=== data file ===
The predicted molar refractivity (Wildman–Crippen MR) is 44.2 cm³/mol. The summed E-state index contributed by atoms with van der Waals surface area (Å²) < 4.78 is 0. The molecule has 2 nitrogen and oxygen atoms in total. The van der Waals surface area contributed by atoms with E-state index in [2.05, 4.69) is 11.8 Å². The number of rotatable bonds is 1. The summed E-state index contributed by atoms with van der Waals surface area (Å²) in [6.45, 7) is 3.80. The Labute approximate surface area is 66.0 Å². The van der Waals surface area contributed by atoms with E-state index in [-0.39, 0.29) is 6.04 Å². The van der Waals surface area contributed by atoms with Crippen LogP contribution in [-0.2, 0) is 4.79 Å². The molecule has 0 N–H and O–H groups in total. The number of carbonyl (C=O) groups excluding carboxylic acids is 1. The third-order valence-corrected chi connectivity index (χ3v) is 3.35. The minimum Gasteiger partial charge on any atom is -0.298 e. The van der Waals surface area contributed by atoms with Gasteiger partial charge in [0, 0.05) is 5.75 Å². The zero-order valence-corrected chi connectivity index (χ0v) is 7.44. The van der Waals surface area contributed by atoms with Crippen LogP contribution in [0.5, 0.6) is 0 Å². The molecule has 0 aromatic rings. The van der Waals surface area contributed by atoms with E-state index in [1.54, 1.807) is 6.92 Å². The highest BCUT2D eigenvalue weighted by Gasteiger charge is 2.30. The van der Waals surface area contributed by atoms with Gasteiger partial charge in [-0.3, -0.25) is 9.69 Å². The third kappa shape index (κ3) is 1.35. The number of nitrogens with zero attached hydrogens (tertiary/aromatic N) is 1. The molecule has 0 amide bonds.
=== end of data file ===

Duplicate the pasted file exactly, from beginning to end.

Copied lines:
The predicted molar refractivity (Wildman–Crippen MR) is 44.2 cm³/mol. The summed E-state index contributed by atoms with van der Waals surface area (Å²) < 4.78 is 0. The molecule has 2 nitrogen and oxygen atoms in total. The van der Waals surface area contributed by atoms with E-state index in [2.05, 4.69) is 11.8 Å². The number of rotatable bonds is 1. The summed E-state index contributed by atoms with van der Waals surface area (Å²) in [6.45, 7) is 3.80. The Labute approximate surface area is 66.0 Å². The van der Waals surface area contributed by atoms with E-state index in [-0.39, 0.29) is 6.04 Å². The van der Waals surface area contributed by atoms with Crippen LogP contribution in [-0.2, 0) is 4.79 Å². The molecule has 0 N–H and O–H groups in total. The number of carbonyl (C=O) groups excluding carboxylic acids is 1. The third-order valence-corrected chi connectivity index (χ3v) is 3.35. The minimum Gasteiger partial charge on any atom is -0.298 e. The van der Waals surface area contributed by atoms with Gasteiger partial charge in [0, 0.05) is 5.75 Å². The zero-order valence-corrected chi connectivity index (χ0v) is 7.44. The van der Waals surface area contributed by atoms with Crippen LogP contribution in [0.5, 0.6) is 0 Å². The molecule has 0 aromatic rings. The van der Waals surface area contributed by atoms with E-state index in [1.54, 1.807) is 6.92 Å². The highest BCUT2D eigenvalue weighted by Gasteiger charge is 2.30. The van der Waals surface area contributed by atoms with Gasteiger partial charge in [-0.3, -0.25) is 9.69 Å². The third kappa shape index (κ3) is 1.35. The number of nitrogens with zero attached hydrogens (tertiary/aromatic N) is 1. The molecule has 0 amide bonds.